A hit and run victim who had to learn to walk again has pledged to climb 40 peaks before her 40th birthday.
Diane Kennedy, 39, is known as ‘Action Barbie’ to her friends. The mum-of-one would be the first to admit that she is a girly girl but said she doesn’t mind a challenge – as long as she looks her best.
She said: “I’ve had lots of uphill struggles so by climbing 40 trig points for my 40thwill be a celebration of how far I’ve come.”
In 2011, Diane’s car was written off when she was left for dead in a hit and run crash. The former fitness instructor broke her pelvis and shattered both kneecaps in the wreck. The exercise enthusiast required numerous surgeries and still has limited feeling in one leg.
“I lost everything as a result of the crash – my job, my house and my mobility. It’s not just the crash itself, it’s the aftermath.”
Diane, who now works in safeguarding. spent five years on her rehabilitation and is now making the most of life.
She said: “My doctor told me I may never run again, but since the crash I have completed several half marathons. I wanted to do something special for my 40ththat shows how far I have come. It seemed appropriate to do something like this.”
The challenge started on 1 January this year with a walk up Pendle Hill with friend and walking guide Mark Billington, who has helped her plan the various routes. She plans to finish the challenge at the top of Scafell Pike, the highest peak in England, before her 40thon 22 June.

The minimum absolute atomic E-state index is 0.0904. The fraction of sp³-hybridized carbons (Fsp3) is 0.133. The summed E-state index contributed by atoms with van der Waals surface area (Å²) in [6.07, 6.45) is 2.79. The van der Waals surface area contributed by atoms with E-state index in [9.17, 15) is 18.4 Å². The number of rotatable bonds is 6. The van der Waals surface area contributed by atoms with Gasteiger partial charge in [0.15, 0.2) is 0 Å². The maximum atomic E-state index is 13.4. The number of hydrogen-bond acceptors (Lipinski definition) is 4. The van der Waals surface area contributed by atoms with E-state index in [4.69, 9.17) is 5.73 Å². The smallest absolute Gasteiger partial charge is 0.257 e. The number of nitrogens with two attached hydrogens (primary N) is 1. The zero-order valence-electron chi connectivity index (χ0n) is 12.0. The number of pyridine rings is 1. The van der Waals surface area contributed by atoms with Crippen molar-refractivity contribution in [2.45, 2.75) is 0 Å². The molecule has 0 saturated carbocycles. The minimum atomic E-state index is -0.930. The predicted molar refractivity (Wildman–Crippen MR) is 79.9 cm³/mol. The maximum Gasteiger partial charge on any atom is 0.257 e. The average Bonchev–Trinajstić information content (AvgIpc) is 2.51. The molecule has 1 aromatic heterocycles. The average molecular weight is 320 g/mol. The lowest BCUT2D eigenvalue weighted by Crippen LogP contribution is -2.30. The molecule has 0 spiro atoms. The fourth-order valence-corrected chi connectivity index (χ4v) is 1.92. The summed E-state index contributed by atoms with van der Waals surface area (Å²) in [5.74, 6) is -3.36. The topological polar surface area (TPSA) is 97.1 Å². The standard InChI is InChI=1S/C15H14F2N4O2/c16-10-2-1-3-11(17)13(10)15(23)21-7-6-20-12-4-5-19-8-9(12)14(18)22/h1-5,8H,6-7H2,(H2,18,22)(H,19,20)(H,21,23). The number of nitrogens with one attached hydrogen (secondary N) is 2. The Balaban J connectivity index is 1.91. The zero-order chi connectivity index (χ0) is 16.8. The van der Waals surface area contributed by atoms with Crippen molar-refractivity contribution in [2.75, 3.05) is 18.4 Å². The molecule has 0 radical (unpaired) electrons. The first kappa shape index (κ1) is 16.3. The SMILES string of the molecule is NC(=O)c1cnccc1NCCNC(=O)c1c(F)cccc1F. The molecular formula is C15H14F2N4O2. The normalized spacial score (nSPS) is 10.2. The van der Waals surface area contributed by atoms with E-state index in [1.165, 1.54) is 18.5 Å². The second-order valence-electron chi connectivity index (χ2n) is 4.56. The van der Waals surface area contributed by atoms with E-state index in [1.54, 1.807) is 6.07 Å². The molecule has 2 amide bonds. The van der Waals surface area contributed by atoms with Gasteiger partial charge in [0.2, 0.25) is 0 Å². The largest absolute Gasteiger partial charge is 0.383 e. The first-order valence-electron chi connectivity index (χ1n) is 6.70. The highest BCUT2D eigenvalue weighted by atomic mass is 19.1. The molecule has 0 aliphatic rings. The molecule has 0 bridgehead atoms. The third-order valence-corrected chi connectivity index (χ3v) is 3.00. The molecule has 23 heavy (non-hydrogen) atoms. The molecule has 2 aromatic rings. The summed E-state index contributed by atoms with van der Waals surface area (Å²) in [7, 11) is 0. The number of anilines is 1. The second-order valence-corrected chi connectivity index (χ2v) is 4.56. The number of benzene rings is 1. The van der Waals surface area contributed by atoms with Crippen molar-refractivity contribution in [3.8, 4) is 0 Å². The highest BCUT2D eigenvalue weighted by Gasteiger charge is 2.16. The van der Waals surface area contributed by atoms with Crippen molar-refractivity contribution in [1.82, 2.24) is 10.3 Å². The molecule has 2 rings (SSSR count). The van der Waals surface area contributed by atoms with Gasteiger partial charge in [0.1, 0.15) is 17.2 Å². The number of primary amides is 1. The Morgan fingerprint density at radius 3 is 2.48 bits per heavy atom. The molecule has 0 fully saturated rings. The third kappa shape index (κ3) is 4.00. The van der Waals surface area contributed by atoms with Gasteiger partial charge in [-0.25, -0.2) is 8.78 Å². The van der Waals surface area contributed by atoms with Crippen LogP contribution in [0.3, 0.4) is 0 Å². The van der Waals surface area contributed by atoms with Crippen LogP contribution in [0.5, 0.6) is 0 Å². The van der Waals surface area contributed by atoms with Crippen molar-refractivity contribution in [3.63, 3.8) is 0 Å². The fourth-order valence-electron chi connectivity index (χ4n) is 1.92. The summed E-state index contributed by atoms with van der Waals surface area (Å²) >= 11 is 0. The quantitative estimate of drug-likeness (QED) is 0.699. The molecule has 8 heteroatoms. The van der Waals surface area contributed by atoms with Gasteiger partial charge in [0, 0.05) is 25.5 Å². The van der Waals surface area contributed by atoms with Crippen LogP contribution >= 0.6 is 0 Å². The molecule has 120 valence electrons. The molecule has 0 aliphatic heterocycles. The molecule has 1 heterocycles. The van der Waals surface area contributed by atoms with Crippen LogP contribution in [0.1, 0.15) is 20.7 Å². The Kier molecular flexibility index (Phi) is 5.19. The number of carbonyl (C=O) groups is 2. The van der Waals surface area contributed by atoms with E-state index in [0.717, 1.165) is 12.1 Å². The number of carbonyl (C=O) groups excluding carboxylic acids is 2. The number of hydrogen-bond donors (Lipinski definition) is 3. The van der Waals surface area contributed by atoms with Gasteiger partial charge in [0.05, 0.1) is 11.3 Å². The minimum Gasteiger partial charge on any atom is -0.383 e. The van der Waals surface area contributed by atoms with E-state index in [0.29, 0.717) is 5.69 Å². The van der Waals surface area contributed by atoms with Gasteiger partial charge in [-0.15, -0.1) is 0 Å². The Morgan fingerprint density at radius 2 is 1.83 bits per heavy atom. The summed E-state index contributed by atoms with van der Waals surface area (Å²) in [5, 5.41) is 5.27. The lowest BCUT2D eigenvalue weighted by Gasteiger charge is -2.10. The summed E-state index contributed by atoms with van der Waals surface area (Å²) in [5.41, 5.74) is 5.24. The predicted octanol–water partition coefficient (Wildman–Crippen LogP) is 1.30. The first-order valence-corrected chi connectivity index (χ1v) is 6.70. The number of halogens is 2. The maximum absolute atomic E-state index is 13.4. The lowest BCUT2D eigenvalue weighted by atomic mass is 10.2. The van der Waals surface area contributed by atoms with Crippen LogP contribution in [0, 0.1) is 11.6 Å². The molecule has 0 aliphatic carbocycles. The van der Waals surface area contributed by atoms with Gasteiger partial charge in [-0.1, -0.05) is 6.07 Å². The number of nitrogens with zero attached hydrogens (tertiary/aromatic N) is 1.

The Ossy Joggers member admits: “I like getting dressed up and even carry lip gloss when I’m running half marathons, but many don’t know the struggle I have gone through since the crash.”
Diane plans to tackle hills near to her home like The Coppice in Accrington, Hameldon Hill in Burnley and Darwen Tower, but also further afield like the Old Man of Coniston, Helvellyn, the Yorkshire Three Peaks, Ben Nevis and mountains on the Isle of Skye.
Diane, who used to be the warm-up instructor for some of East Lancashire Hospice’s events, will be raising money for the charity close to her heart.
She said: “My friends think I’m mad. To be told that I might never run again was devastating. I think an experience like that gives you a push to make the most of the things you enjoy.
“I’m not one to sit and dwell on things, but the accident has been a significant part of my life. It has been an uphill struggle but I consider myself lucky to be able to do all this.”
To sponsor Diane, visit www.justgiving.com/fundraising/diane-kennedy6